It seems like the easier to get to site would be better, since bird watching is a more sedentary activity. Hikers who like to birdwatch probably don't really need a tower when they are up on the ridge.
Post by michelle bowen on Mar 16, 2014 21:16:31 GMT
Children of MARY HAYWOOD and DANIEL JAVOR are: i. KIMBERLY ANN14 JAVOR, b. 18 Apr 1970. ii. KRISTINA LYNN JAVOR, b. 17 Feb 1975.
Does this happen to be you, Kimberly? I was adopted 47 years ago and just found out that I am from the Otis family from Michigan. My grandmother's name is Natalie Maxine Otis. notes I found: Notes for ROBERT H. OTIS: Donated his farm to the Michigan Audubon Society. Located in Barry County, the 120 acre Robert and Mildred Otis Sanctuary has a little of everything. Rolling fields, mature forest, expansive marshland, a trout stream, kettle hole marshes, and several springs best describe the Robert and Mildred Otis Sanctuary. Pileated Woodpeckers, Henslow Sparrows, Barred Owls, Long-eared Owls and even River Otters have been sighted in the sanctuary.
A few changes recently. Michigan Audubon has a new website, and I'm guessing that many of my links in the early part of this thread are broken. They haven't yet reloaded the detailed info about the Otis Sanctuary and it may be awhile, staff shortages, you know.
Also, I'm having problems with my ImageShack account, so my photo links may disappear too. Argh.
That's the bad news. The good news is that we are again in discussions with Michigan Audubon about improvements that might be made in Dad's memory. There are many options, but the viewing tower on the ridge has fallen out of favor. An alternate viewing tower at the top of the concrete silo next to the barn is one possibility. A solarium on the end of the barn overlooking the marsh is another. Both are quite expensive.
Meanwhile, the old log hunting cabin is in need of repairs and updating, which can be done for about half the money, and should be done before it falls into disrepair. If we, the family, were to do this, there might even be some money left over for hiring an intern to restore the website content and work on the interpretive displays that have also fallen by the wayside. I think Dad would like that...
Time for an update. Many changes at the Otis Sanctuary, many of them good. The manager, who was so helpful in getting the sanctuary going, has left to take on a new career in recreation guiding in "da UP" (Michigan's Upper Peninsula, between Wisconsin and Lake Superior). And though most of Michigan Audubon's staff has turned over since my last post, the new staff are good people, and we are again in talks about how a family gift can be put to best use.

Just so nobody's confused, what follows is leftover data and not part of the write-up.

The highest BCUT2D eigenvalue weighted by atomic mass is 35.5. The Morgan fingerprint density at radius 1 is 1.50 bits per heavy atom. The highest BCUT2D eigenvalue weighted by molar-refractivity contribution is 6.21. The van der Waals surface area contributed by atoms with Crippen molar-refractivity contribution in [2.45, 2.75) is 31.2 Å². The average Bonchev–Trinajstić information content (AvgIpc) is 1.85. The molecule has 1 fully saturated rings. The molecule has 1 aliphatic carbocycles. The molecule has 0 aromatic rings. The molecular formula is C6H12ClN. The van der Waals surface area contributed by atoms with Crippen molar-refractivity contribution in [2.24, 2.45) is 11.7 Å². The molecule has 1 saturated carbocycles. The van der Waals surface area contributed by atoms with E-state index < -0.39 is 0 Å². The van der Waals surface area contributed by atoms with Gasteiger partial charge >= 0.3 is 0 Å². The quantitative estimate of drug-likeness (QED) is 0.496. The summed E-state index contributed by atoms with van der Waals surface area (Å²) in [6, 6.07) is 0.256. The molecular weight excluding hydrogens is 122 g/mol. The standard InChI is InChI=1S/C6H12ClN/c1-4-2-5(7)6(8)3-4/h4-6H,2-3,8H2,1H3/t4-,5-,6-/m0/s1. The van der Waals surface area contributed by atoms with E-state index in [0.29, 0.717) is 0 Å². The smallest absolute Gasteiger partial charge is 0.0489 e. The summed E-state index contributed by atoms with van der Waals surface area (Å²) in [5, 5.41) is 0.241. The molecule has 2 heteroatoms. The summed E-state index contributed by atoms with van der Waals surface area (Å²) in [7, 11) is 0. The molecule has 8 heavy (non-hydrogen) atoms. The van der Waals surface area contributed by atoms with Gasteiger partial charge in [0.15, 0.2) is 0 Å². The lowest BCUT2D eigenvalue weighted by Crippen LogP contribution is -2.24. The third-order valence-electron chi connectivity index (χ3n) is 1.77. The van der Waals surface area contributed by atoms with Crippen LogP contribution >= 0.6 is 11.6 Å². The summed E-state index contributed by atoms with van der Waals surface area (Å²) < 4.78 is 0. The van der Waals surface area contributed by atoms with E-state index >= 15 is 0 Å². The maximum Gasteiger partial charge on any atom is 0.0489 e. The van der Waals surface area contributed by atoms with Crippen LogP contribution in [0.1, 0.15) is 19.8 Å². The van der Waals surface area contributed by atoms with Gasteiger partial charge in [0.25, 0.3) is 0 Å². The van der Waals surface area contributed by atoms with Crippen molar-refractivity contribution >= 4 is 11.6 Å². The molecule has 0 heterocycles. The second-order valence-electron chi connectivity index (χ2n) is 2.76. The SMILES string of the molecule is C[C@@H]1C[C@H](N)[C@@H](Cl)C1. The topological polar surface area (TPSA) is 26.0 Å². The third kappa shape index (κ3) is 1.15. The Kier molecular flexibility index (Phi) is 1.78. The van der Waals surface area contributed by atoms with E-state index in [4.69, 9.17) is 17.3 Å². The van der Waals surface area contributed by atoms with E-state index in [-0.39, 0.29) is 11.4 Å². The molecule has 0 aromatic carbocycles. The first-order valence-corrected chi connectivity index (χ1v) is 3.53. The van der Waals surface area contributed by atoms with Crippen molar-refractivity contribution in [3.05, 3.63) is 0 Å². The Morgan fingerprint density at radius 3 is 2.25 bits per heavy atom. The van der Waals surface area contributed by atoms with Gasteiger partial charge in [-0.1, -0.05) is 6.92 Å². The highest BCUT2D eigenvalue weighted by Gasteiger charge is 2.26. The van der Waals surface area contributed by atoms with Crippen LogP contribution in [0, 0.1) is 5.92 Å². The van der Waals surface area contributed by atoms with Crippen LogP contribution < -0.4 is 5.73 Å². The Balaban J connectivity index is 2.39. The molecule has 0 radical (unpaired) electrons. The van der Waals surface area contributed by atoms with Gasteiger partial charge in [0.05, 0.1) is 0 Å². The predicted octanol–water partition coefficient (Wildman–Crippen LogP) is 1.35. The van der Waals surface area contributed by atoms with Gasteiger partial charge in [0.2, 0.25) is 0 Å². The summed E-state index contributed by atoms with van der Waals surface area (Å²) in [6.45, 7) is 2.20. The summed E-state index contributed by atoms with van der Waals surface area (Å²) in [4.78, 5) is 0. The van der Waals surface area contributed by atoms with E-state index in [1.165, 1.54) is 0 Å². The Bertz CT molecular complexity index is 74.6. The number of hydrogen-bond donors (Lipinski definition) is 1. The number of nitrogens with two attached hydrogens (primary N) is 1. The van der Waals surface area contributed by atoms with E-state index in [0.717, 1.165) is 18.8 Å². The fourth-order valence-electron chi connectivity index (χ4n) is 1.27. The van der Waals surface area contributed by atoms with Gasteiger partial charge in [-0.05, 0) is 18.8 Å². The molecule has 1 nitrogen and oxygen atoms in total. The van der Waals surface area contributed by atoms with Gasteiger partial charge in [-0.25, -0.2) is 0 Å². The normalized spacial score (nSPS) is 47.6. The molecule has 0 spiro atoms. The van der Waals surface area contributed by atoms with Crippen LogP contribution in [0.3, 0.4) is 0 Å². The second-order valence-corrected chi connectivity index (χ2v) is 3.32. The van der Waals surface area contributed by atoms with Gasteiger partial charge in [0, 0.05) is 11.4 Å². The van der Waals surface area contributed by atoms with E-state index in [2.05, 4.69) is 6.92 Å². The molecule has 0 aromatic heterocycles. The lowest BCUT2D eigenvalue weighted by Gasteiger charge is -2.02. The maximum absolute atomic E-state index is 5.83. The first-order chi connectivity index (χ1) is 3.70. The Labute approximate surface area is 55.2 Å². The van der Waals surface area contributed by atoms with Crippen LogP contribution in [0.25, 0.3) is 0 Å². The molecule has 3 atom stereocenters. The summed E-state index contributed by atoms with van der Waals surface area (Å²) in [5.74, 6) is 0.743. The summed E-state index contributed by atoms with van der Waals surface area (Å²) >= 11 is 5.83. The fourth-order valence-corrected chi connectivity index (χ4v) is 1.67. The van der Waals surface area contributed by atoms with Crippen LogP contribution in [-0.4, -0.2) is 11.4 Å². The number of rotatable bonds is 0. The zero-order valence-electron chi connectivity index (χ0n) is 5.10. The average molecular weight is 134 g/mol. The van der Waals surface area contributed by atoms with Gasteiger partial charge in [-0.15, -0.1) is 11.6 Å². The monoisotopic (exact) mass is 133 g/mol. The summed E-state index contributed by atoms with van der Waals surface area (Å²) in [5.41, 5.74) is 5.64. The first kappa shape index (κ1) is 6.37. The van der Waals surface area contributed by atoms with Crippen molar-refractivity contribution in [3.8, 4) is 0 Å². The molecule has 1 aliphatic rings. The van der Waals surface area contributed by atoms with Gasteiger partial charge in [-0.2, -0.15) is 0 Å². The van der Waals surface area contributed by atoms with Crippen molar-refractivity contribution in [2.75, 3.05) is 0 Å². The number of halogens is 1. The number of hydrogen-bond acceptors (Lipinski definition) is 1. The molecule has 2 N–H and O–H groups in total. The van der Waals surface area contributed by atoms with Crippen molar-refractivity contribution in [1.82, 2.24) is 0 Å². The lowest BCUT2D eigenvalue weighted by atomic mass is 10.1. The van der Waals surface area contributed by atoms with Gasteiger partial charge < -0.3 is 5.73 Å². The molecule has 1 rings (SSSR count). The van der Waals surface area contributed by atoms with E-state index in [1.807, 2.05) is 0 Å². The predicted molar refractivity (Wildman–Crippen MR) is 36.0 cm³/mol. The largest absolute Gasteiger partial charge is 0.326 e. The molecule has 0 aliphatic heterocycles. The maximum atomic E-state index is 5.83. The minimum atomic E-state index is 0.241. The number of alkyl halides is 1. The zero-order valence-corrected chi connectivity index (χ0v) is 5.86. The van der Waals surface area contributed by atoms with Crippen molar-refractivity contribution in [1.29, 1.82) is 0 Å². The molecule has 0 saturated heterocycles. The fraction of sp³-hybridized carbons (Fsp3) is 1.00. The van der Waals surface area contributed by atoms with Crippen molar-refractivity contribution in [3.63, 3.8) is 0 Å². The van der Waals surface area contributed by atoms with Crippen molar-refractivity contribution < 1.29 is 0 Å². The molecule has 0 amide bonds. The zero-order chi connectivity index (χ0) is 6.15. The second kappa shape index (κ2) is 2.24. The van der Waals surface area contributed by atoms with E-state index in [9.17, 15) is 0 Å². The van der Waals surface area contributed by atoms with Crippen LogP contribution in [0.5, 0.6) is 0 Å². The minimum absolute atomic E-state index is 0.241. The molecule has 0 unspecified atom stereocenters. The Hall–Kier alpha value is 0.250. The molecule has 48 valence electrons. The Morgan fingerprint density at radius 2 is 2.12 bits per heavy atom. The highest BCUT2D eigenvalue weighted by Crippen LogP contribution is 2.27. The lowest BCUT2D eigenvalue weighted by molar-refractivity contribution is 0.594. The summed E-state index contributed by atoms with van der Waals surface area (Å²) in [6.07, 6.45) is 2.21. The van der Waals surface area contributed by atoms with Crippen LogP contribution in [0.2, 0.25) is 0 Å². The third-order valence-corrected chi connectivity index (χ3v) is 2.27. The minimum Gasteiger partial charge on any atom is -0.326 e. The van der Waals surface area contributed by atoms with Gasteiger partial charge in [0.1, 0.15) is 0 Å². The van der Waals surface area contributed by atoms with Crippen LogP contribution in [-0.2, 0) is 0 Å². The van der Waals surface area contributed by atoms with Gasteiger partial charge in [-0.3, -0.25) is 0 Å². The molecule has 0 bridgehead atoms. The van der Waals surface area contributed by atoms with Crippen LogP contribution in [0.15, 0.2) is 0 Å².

Mom died in December 2015, and a gift spelled out in my parents will was made to the sanctuary. Last summer I reinitiated contact re: the interrupted progress toward making a donation toward improvements our parents would have supported. My sister and I went to Michigan this past October to meet the new staff and present our ideas and hear theirs. (We also brought Mom's ashes to join with Dad's in the marsh.)
Now that the ice is broken with the new staff, we seem to be back on track. It was heartening to hear that, of the 21 sanctuaries owned and managed by MAS, the Otis Farm Bird Sanctuary is considered one of their top 5 priorities.
At this time I am waiting for their report of projects to choose from, with numbers, so we daughters can decide which projects to gift.
Well, another year, another (non)progress report. Despite good intentions, and a $45,000 gift from the 3 daughters LAST year for repairs/improvements to the cabin, the understaffed Michigan Audubon still hasn’t moved to do the work. A cousin who’s a contractor was ready to do the work at a discounted rate, till MA consulted with their lawyers and decided a whole truckload of additional - and onerous - paperwork was required. This screwed up the timing for a whole building season, so nothing was done in 2018. Needless to say, we didn’t send a donation this year. There were some health issues and more staff changes, but we are getting frustrated.
Meanwhile, in Wisconsin, a new startup science museum has created an exhibit honoring my parents’ long career in scientific glassblowing, and I was able to see it in Autumn of 2017. We have sent some donations their way, to offset the cost of displaying and storing their collection related to my parents, and other Wisconsin scientists.